For our single income family of 5, my goal/limit is to spend $450 on groceries each month. Sometimes I stay under that amount, and sometimes I
According to the Official USDA Food Plans: Cost of Food at Home at Four Levels, U.S. Average, May 2011
we are eating well under the "Thrifty Plan". Cost of living will vary depending on where you live, but seeing this made me feel a little better about how much I spend at the store. There are Cost of Living calculators to be had if you do a Google Search. Find one and you can compare your city to others across the country.
The following are a few ways we (strive to) stay within our food budget:
1. Limit Eating Out. We save it for special occasions. Once a month or less on average. The last time I took the kids out was to Taco Bell with their Free Taco/Burrito coupons from the Summer Reading Program at the Library. Most of the time, eating out is not a necessary expense. It's fun, sure, but with a little planning you won't have to do it at all. I come from a family of 7 (Mom, Dad, and 5 kids) and I can count on one hand the times we ate out when we were kids. Yep, pretty hard to believe, huh? But it was necessary to stay within the budget and the accepted way of life for us. (This background made it easier for me the year I was avoiding 13+ allergens per the allergist's instructions and could not eat out anywhere--see, there is a reason for everything that happens in one's life!)
2. Don't Shop When Hungry. If you go when you are hungry, you will probably end up with a cart full of junk. Enough said.
3. Eat Simple. When you walk into the store, think Meat, Veggies, Fruit, Dairy and Whole Grains and Legumes (unless, of course, you are avoiding any of these). This cuts out most of the things in the center aisles, which are packed full of overpriced processed foods (or rather, "food-like substances") filled with preservatives and all kinds of things your body just doesn't need (especially if you're dealing with health problems already!). And there's a lot you can do with the basics.
This is not to say "never go into the center aisles", just that the bulk of your food purchases should be the basics. I figure we are doing good if we are eating Real Food at least 85% of the time or so. (My goal, not necessarily anyone else's.)
4. Use Coupons With Discretion. I don't generally subscribe to most of the coupon sites out there, as I find I get spammed with tons of "great deals" that I wouldn't buy in the first place. One place I do use regularly is MamboSprouts.com. You can sign up to get a monthly email to remind you to go to the site, or just remember to check it out before you go to the store. I regularly print coupons from there for Lifeway and Helios Kefir, Lundberg Rice, Organic Valley products, and Simply Organic herbs and spices(from Frontier). The selection changes from month to month.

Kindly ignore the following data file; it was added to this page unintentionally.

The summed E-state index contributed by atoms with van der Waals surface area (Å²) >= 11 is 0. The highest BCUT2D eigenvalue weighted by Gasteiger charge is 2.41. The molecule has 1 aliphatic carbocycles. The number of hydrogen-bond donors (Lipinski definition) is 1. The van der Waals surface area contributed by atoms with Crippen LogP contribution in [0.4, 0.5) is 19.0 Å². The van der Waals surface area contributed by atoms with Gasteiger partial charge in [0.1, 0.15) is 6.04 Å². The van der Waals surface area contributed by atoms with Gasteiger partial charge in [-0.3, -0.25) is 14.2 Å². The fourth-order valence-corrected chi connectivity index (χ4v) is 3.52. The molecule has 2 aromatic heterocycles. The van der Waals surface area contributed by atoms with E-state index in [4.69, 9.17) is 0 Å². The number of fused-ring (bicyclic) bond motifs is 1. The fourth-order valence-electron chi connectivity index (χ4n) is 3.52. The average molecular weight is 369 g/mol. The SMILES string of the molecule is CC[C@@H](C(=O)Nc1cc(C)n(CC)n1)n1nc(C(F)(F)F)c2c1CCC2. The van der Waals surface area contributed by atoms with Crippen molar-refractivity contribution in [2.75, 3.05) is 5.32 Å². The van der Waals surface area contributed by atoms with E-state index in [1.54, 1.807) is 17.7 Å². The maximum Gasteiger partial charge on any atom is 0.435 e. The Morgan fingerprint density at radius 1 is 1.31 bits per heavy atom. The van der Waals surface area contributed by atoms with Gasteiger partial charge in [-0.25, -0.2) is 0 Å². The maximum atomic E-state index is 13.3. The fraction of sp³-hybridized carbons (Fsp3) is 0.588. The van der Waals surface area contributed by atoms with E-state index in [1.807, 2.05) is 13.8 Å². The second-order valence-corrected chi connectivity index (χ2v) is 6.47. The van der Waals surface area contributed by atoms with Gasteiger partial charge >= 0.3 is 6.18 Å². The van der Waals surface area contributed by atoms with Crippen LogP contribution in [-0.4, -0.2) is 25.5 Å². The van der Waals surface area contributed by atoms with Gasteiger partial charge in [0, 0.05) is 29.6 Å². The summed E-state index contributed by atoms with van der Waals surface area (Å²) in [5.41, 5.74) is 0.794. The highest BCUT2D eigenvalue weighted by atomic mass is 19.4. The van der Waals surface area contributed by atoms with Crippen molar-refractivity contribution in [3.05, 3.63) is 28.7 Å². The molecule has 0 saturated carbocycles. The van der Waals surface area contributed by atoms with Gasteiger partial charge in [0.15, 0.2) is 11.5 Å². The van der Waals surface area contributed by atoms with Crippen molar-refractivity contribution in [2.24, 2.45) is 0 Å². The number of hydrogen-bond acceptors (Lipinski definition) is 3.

A second useful site for me is CouponMom.com. This site is based on the Sunday paper inserts and is fairly simple to use. Last week I used one week's coupons and saved about $10 on stuff I was already going to buy (not just groceries). I find this site to be the easiest one to use as far as implementing the coupons in the Sunday paper and showing me how to "stack" coupons with other coupons and specific store sales to save the most. Still, many times it's cheaper to go with the store brand than to use a coupon on a name brand.
Another way to get coupons for products you use is to visit the site for that particular brand. I do this for Stonyfield yogurt, plus they have a Rewards program where you can log in codes and earn free stuff. Woo-hoo!
If your favorite brands/products don't already have coupons available on their site, you can always email them to tell them how much you love their products and ask for coupons. It certainly doesn't hurt to ask, and most companies do send out coupons when a customer contacts them.
I do cringe a bit at the register as I ring up my groceries (often lots of --but not all--organic, non-GMO stuff and high-quality basics) and wonder if people think I'm "one of those Health Nuts". (Oh well, I'm over that already. They don't know my story.) I've gotten comments on how much produce I buy, and last time, I got into a conversation about the organic store-brand milk I was buying. It's often an educational experience to have these conversations (for me, as well as them) and it's encouraging to meet like-minded people.
Often, Real Food does cost more. But, I find it's also more filling and satisfying than processed food. Not to mention healthier. I want to be a good steward of my God-given body, and nourish it, not merely fill my (and my family's) belly. I figure it's important to get good nutrition from our food and support those that offer it---I will vote with my dollar (when I can) because that's where companies notice it and change.
Once I realize how much I am spending (under the Thrifty Plan)...and nourishing my family's body the best I can...I no longer feel so guilty. This nourishment is the basis for a healthy body.
Doing the best I can with what I have...
We are what we eat.